Court proceedings over future of Kanata Golf and Country Club begin
ClubLink wants to redevelop the Kanata Golf and Country Club lands to build homes, but the City of Ottawa says the company must uphold a 40% greenspace agreement. (Leah Larocque / CTV News Ottawa)
OTTAWA -- Monday is day one of court proceedings between ClubLink, the company that owns the Kanata Golf & Country Club, and the City of Ottawa.
In October 2019, ClubLink formally applied to the City of Ottawa to bulldoze the golf course and build more homes, in partnership with Minto Communities and Richcraft Homes.
The City later filed the paperwork to bring the case to court. The City wants ClubLink to withdraw its building application or offer the land to the City for free.
The City insists the community must be maintained with 40 per cent greenspace because of an agreement signed in the 1980s between the City of Kanata and developers.
The court will also hear from the Kanata Greenspace Protection Coalition, a group of residents who live in the area and are trying to stop the development from going forward.
"I hope we win in court. It's a first step but it is only a first step," said Jen Fyfe with the coalition. "We want to stand up for our homes. When my husband and I moved here, we wanted this to be our forever home. We raised our kids here. We dont want them to destroy to neighborhood around us."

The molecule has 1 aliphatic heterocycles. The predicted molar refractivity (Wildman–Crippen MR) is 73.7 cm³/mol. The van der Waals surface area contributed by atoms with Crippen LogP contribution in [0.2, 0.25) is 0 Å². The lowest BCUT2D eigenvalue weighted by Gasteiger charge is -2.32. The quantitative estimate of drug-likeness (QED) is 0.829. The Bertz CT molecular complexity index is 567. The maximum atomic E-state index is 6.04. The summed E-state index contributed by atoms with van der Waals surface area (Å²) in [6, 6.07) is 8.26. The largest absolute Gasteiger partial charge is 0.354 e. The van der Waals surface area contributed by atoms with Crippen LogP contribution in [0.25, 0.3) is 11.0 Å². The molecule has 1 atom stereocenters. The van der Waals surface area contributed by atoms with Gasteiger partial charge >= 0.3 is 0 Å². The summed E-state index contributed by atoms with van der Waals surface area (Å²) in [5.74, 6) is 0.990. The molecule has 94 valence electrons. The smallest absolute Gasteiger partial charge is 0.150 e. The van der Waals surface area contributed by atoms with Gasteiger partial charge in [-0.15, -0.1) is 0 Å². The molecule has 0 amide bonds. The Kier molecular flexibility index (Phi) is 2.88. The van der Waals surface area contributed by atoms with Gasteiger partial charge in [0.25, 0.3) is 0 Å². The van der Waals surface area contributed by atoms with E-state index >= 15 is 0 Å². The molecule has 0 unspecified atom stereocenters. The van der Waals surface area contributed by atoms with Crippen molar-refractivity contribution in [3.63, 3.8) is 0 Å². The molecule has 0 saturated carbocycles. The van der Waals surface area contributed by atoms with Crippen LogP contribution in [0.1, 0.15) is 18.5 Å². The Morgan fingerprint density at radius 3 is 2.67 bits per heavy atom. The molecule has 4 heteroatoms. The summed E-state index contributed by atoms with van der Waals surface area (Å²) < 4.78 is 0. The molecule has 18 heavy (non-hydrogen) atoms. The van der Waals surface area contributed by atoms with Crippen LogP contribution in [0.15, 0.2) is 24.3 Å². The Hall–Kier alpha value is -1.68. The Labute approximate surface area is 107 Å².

Local golfers told CTV News that they would not like to lose the course.
"It is like my second home. Whether you use it in the winter or summer, it is a year round amenity that we all use and enjoy in the community," said Judy Hansen.
"To lose this green space would be a real shame," said Jan Stonehouse.
CTV News has reached out to ClubLink for comment but has not heard back.
In the past, the company has said redevelopment would be a better use of the property because the golf course has seen a decline in use in recent years, while costs to maintain the course continue to rise.
"Across Canada, participation levels have declined and people are playing less golf, while operating costs continue to rise. Kanata Golf & Country Club has felt the pressure of these trends. We believe there is potential for greater public and community benefit if we explore options to repurpose these lands."
On its website outlining the proposed project, kanatapossibilities.ca, ClubLink says it intends to maintain at least 25 per cent green space.
"It is our intention to dedicate more than 25% of the property to high quality, public accessible green space – including new parks, trails, ponds, and landscaped buffers. The remainder of the property will be dedicated to the development of new homes that will integrate seamlessly with the surrounding community," ClubLink says.
The company maintains that the 40% Agreement includes provisions that allow for redevelopment.